Wednesday, November 27, 2013

Butch and Mike Chasing Tailwater Trout

Falling water! That's right up my alley and a great time to get on the river. Butch and Mike met me at the ramp and while I was running the shuttle the water turned off. The plan was was simple, fish falling water and catch trout throughout the day, until just before dark when the cold front would send the mercury into a tailspin.
Butch scored first and then again and again on a midge pattern. He also kept commenting on how Mike was usually ahead in the catching department when they get on the river. We rounded the first bend and Mike began picking up fish too. When a fish rose on some shallow water I asked Butch to throw in where the fish rose. Butch made a great cast and put the fly where I asked. Then Mike dropped his fly in the recently vacated spot  against the bank (the spot Butch just left) and scored a fish...Isn't just the way it goes sometimes.
The fish weren't big, but they were plentiful and had a lot of energy. When we would get into one fish we would usually pick up another. If there was a lull in the catching for a few minutes we would then make our move. The fish helped the guys use up some flies. Anytime the fishing is good we go through more flies, which isn't necessarily a bad thing. 
What about the weather? With late Fall and early Winter comes changing conditions. The weather changed several times throughout this float. When it would rain we would have to wait longer between catching. Sometimes the fish would all but shut down. Then when the rain would slack off the catching would pick up. Photos are a whole other story with the wet weather, but show proof the better fish eat when the rain is coming down.

We saw a really nice BWO hatch and the fish were eating them too. Most of the time we see midge hatches so the BWOs were good to see and made a wet day at the very least more interesting. Butch and Mike were fun to share the drifter with. They have been on several rivers and are outdoors men with more activities than just fly fishing. I am looking forward to getting on the river with these guys again.
We are waiting for water levels to rise enough to get the boat on the freestones so we can chase musky and Winter trout trips are upon us. If you want to set up a trip just email or call/text 615-796-5143 to get a day on the Caney Fork, Elk, Holston or Clinch rivers.

Saturday, November 23, 2013

Newest Member of the 20+ Club

Perseverance: continued effort to do or achieve something despite difficulties, failure, or opposition 

Terry had been on the drifter before and was brand new to fly fishing on that trip. He caught the fly fishing bug and made the drive to Cumberland Transit for waders, boots and all the accessories. With the wallet a bit lighter he was ready for the river. 

On a three day trip with 9 other guys Terry was the newbie. The first two days were somewhat unproductive for him. While others were talking of fish caught and fish that got away, Terry didn't have the "fish caught" part for his story yet. As the evenings wore on the chatter from the others...well it could have been hard to listen to, but Terry seemed fine.

See there are a couple prices we pay when we start fly fishing. One price is the monetary start-up cost of this pastime and the other is the steep learning curve of casting, presentation and finally, hopefully, the payoff of catching the fish. So the days wore on and the third day as the group made plans to fish and then head back home, Terry wanted and truth be told, needed to bring at the very least one fish to the net.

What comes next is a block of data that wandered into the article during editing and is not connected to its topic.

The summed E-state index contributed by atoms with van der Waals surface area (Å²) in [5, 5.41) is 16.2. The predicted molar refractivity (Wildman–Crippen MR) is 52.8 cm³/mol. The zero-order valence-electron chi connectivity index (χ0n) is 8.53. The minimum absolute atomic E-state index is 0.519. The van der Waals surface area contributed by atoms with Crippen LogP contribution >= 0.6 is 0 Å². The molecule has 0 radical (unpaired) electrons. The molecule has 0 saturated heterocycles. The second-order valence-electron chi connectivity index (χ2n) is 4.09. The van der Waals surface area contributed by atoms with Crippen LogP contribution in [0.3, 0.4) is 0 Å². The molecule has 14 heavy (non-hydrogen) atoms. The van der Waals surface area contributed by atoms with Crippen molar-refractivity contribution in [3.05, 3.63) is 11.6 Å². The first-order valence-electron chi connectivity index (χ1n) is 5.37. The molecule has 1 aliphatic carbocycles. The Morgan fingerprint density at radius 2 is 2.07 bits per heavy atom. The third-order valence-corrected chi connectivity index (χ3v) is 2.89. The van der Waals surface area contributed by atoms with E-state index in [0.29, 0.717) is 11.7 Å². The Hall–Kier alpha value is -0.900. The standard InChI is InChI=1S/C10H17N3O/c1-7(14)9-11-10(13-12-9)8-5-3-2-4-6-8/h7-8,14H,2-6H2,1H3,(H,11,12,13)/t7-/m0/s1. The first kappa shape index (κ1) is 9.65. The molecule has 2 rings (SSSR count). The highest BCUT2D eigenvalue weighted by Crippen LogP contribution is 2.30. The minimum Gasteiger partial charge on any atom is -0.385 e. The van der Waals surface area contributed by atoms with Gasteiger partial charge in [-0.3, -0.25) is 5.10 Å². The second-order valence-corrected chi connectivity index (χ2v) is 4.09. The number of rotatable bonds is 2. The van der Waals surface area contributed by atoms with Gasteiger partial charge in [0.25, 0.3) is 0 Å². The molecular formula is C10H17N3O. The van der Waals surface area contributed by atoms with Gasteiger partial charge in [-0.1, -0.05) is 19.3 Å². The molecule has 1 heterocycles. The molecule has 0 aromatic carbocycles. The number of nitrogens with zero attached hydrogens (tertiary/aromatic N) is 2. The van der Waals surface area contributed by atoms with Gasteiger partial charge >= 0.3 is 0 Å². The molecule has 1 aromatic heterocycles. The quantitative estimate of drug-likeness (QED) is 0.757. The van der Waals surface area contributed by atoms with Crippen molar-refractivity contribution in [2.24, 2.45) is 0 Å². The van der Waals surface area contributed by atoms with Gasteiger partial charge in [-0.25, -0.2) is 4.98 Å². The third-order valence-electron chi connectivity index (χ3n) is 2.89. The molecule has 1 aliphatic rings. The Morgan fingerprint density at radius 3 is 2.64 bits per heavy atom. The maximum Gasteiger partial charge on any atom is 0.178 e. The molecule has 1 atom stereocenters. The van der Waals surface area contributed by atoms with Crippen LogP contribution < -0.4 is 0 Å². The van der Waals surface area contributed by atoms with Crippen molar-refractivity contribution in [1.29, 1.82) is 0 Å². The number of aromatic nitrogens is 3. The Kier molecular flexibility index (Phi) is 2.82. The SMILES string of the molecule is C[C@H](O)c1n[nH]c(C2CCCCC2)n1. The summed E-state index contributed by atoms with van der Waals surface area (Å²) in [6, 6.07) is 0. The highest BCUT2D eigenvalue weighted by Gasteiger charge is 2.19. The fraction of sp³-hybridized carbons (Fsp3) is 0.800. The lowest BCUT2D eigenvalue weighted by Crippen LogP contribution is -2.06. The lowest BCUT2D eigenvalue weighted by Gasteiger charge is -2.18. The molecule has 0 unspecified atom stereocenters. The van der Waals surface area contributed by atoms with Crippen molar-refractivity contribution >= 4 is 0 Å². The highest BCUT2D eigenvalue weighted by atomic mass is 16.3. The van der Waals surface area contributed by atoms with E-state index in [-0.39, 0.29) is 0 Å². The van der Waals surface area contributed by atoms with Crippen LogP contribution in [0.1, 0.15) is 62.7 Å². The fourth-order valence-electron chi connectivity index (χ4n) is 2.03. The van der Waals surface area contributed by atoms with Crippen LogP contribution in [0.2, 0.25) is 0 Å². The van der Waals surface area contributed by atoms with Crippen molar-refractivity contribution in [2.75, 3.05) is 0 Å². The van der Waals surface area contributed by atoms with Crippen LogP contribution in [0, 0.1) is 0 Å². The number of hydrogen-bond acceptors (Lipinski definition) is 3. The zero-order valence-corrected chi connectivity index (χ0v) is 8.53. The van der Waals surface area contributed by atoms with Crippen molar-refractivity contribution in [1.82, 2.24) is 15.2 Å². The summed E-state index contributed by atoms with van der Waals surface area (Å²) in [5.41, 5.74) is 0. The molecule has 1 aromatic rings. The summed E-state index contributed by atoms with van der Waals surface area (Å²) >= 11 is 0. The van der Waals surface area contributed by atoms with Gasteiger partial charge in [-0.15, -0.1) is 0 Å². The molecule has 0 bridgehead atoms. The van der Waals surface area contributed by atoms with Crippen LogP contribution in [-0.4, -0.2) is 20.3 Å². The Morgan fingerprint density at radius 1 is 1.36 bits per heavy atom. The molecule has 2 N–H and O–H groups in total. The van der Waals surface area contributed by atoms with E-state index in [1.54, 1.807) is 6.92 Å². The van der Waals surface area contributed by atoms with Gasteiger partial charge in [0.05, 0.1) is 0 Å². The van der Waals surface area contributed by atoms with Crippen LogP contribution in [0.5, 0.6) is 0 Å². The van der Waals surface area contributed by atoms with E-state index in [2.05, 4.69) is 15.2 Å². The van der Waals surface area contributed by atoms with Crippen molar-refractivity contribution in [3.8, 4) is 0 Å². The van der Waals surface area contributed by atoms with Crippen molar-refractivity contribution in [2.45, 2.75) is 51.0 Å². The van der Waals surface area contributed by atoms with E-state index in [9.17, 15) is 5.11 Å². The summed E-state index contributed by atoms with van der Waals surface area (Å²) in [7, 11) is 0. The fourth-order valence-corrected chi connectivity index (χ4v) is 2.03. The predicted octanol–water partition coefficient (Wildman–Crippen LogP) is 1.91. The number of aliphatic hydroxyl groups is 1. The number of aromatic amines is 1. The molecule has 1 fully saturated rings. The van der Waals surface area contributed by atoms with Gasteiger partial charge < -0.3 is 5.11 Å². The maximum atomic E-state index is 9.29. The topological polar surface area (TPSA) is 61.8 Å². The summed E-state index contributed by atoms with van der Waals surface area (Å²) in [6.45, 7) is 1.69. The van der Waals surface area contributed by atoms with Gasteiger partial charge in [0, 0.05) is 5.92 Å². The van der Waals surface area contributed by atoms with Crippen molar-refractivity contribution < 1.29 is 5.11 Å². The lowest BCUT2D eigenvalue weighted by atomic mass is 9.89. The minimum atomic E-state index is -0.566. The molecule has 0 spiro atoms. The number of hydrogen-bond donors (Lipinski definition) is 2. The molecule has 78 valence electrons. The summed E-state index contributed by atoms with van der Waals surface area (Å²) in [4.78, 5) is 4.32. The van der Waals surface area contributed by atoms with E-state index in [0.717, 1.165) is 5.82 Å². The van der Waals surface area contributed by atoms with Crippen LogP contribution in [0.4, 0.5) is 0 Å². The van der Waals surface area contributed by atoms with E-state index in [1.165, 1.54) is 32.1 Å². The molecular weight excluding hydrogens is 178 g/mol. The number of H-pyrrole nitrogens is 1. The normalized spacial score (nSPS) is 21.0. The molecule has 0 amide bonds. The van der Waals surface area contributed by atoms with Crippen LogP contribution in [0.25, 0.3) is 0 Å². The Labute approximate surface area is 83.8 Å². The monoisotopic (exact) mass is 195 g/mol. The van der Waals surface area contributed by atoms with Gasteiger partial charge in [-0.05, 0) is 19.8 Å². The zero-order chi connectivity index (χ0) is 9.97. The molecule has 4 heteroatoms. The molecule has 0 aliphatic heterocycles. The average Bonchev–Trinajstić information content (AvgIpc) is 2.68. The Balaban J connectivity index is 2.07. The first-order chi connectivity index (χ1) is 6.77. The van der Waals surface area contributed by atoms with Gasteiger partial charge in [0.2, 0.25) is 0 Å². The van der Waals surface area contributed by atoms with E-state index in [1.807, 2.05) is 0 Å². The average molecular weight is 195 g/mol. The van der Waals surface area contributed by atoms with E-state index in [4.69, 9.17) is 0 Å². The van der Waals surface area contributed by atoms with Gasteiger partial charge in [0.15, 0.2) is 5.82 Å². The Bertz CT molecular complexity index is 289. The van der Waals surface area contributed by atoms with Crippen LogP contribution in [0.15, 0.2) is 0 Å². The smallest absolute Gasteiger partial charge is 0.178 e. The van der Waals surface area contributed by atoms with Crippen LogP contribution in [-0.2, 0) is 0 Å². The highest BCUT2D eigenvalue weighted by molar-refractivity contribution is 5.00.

So the mission was to help Terry catch at least that one fish on the last day. We dumped the drifter off the trailer and rigged the rods with new tippet and fly. The boat would headed straight to a spot that had been producing. With Terry in the front casting brace and the boat positioned just right he dropped the fly in the feeding lane and instantly a fish was on...then off. We took that as a good sign and went right back to concentrating on the fundamentals of presentation. 

Then the fish stopped. Did he have just one more chance or was that it? We pulled the anchor and rowed the drifter upstream to a likely spot. We tried the main current and what should have been a feeding lane, but the fish were having nothing to do with anything we had to offer. In reality none of the other boats were catching and a bunch of people had long faces. We made a move.

The current turned off the middle of the river and was running right against the bank. Terry was hanging in there and asking for direction. The rocks against the bank should have at least held a SNIT or a hatchery brat. He asked I nodded and grunted to drop the fly against the rocks and in the current. 

The cast was good and no mend was needed. The fly was literally in the water less than a few seconds when the indicator took a dive. I must admit I thought the fly was hung in the rocks. Terry was setting the hook and it seemed like a trip to retrieve a fly from the rocks was our next move. But the snag began moving and  we took that as a good sign. The movement was that slow freight train type of a run. It took a bit but the fish gained speed and began to shake the tip of the rod. A fish that takes a bit to get up to speed is a good sign and a fish that can bounce the rod tip is a better sign.

The fish made a trip around the front of the boat as I pulled on the oar and shouted instructions gave subtle instructions. Terry did a great job staying in front of the fish and we were ready for pretty much every move. Terry got the fish's head up and slid it into the net. Right then Terry became the newest member of our 20+ Club. Finally, his perseverance paid off and Terry had the "fish caught" for his story. 

Wednesday, November 20, 2013

Alain and Jeremy on the River

Alain and Jeremy had not fished together before and had contacted me separately. Both were wanting to get on the river and with one open date on the calendar, they agreed to a half day and we went fishing. We didn't know it at the time but the wind, water levels and hard rains would make conditions tough; so tough that at times it felt like fish were swimming through the boat instead of eating the flies...